This is a companion piece to the video of Marisa Castuera Hayase’s Maui presentation on Listening Projects.
Is all of your listening tour work one‐on‐one or do you work in group settings?
Both. The focus group setting can be limiting, especially for people who feel shy in groups and where they are sharing personal information. I have found group formats to be productive when people have a shared affiliation. In the discussion, they start to feed off each other’s stories and realize they have a community they didn’t know they had before.
This process seems very resource intensive. How do you make the case for the investment?
Many grant making agencies are interested in supporting community group with an interest in engaging community in planning processes. Some grant budgets will even have a line item for community planning or stakeholder participation. Your job is to explain why the listening tour is the best approach because you want to reach new, powerful voices or quiet thinkers, like kupuna and children.
Where do you have your interviews – in a home or at a public place?
I ask interviewees where they would like to meet and give them the power to decide.
When you have asked a question and the interviewee in turn asks you a question, how do you steer the conversation back?
I will often briefly respond or acknowledge what was asked, but quickly move the conversation back, asking them to continue telling me their story or to give me more detail into some aspect of what they’ve shared.
Do you consciously check your personal assumptions about the topic before you go in to an interview? What happens when your neutrality starts to shift mid‐interview?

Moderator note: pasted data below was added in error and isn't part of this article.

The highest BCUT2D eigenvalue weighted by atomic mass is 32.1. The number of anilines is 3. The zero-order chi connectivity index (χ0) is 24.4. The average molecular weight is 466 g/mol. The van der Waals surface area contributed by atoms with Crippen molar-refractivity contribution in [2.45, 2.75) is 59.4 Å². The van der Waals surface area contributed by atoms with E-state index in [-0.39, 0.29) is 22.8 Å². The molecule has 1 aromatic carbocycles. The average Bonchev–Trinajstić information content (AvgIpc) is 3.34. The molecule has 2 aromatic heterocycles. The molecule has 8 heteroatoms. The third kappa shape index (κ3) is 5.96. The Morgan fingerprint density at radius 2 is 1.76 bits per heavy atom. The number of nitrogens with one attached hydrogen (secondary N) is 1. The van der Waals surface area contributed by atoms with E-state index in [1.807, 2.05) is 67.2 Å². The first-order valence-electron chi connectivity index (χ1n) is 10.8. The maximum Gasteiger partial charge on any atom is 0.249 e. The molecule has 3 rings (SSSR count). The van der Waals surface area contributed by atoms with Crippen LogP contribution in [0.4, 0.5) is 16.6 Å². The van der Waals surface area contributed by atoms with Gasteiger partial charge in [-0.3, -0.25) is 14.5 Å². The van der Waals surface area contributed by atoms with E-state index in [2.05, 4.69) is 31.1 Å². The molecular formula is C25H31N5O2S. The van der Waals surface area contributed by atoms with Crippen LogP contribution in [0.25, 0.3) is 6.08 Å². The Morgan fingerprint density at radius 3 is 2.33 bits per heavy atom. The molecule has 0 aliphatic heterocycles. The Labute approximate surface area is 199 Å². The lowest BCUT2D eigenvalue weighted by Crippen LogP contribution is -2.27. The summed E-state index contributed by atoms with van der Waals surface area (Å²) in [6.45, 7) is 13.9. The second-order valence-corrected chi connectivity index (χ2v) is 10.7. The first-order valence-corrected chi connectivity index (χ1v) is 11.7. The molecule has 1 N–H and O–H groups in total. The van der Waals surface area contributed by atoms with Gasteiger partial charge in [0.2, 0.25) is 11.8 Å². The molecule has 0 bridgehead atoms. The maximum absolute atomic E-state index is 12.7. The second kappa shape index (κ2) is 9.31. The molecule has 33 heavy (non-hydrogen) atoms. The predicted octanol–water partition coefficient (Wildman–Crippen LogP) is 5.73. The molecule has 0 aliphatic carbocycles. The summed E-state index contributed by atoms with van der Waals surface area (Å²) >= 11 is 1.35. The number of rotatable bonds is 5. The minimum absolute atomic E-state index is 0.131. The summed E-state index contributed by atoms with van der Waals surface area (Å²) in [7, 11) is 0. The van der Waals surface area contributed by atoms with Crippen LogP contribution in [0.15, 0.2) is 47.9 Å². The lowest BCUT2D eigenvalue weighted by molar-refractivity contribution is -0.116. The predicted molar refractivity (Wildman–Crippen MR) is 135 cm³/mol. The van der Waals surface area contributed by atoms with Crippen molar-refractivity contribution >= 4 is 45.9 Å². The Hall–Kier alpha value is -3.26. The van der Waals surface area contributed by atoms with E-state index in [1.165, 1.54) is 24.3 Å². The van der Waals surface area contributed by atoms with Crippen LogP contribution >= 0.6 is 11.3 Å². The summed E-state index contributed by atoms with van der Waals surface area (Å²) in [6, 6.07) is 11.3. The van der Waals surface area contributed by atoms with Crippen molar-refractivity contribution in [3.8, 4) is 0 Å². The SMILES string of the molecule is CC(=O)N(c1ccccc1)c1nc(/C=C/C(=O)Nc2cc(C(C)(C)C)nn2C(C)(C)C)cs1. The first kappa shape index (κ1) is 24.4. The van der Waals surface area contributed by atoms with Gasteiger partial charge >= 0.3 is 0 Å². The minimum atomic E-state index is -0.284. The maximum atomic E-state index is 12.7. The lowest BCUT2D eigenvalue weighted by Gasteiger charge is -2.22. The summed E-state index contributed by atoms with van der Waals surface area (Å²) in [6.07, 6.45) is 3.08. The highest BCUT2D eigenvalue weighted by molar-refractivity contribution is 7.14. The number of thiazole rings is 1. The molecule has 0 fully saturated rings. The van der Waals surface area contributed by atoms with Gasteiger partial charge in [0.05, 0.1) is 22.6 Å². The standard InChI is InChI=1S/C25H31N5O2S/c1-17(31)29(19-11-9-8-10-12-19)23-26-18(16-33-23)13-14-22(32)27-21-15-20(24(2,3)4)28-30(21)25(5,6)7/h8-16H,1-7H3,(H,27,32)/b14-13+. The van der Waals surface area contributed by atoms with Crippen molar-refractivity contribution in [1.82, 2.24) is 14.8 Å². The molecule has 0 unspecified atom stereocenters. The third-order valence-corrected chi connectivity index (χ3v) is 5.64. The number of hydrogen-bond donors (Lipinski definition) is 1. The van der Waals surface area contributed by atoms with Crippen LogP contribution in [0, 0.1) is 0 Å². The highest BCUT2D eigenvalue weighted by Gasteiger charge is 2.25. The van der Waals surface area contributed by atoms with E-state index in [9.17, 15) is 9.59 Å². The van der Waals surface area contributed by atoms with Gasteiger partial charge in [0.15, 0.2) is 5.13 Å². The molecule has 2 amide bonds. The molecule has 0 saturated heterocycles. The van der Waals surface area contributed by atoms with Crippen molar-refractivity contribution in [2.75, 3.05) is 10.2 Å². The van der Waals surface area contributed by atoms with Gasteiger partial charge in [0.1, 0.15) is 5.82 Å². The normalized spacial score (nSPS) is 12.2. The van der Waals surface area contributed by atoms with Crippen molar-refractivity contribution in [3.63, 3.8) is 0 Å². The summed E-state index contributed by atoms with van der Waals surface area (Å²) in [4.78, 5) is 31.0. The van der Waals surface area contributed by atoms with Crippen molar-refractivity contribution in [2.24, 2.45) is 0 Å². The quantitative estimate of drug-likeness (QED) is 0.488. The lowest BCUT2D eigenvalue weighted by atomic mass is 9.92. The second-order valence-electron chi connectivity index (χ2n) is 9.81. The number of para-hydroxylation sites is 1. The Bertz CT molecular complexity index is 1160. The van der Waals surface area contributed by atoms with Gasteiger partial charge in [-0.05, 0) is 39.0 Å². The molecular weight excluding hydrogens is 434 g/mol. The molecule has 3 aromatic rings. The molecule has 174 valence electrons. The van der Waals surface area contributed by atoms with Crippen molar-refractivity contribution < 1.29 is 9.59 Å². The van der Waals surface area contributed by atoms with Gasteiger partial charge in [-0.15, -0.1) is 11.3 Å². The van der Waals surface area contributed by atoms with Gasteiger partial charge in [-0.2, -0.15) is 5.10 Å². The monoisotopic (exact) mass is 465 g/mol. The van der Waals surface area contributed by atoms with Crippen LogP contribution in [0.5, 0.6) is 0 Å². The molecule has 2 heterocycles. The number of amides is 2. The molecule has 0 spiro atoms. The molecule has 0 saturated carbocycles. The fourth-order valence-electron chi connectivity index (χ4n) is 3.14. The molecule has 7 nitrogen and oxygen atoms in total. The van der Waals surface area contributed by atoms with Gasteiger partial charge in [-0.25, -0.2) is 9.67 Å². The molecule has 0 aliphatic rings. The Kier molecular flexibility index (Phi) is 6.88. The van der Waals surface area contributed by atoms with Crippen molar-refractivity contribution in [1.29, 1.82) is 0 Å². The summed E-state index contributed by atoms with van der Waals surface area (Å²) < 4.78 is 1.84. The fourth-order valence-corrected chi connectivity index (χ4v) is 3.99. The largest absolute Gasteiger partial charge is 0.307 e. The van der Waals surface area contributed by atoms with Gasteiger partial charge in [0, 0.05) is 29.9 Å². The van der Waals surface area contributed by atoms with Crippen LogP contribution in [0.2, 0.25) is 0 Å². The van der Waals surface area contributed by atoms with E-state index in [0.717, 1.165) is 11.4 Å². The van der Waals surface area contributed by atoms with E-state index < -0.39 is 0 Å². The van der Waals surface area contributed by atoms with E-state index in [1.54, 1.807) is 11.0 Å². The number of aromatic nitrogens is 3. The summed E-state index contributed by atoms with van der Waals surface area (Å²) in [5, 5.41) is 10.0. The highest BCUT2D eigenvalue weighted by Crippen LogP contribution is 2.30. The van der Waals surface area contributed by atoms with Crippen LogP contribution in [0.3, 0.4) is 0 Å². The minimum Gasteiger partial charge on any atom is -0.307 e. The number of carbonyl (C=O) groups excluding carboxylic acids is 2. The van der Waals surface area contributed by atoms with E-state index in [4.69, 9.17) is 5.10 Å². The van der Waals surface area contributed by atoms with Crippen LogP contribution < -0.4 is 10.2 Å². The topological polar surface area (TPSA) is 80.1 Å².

I like to have my interview guide, which is different from a script, reviewed by several people to make sure the guide is open ended enough. I am also comfortable moving away from the guide in the interview, depending on what I am hearing. It’s important to have a commitment to the person’s direction more than your own.
What is the difference between a “listening tour” and a “public forum”?
A forum is a group meeting where typically there is a set agenda, a moderator or facilitator, and a flip chart. The purpose is often to obtain reaction or input on a plan or proposal. The listening tour is done very early in a process to generate possibilities. What is learned from the listening sessions helps lay the groundwork for something to come, before anything is set in stone. Both types of engagement are useful; they tend to take place at different points in the process.
When you work with your client, who has probably invested in your work, and the people you are interviewing, who are you beholden to?
The client may not want to hear the results of a listening tour because they may hear something contrary to what they wanted to hear. Personally, I am beholden to the people I interview. I ask for their trust and give them my word that I will keep their identity confidential. In the case where someone being interviewed has misinformation, rather than contradict them in the interview, which could shut the conversation down, I accept that what they say is their truth. If necessary and appropriate, I find a way to offer different information at a later time.
What do you do when you hear misinformation or something you disagree with?
It’s not always easy to hear what’s being said. I try to listen and acknowledge what’s been said – nonverbally or verbally, then continue with the person’s story being shared. As a neutral interviewer, someone with little or no investment in the subject, it’s easier to hear difficult things than it would be, say, for someone who works closely on a project. Sometimes, by the end of the session, the person will feel more positive after having had a chance to vent.
In the one‐on‐one listening tour format, are you subject to Institutional Review Board (IRB)? And if so, does it scare people from participating?
It depends on the client. For example, when working in a university setting, it’s a requirement. And yes, it might inhibit some from participating. In recruiting interviewees, I focus on the intent of the listening tour – to hear a diversity of stories, while also acknowledging the IRB as a formality, they are likely familiar with.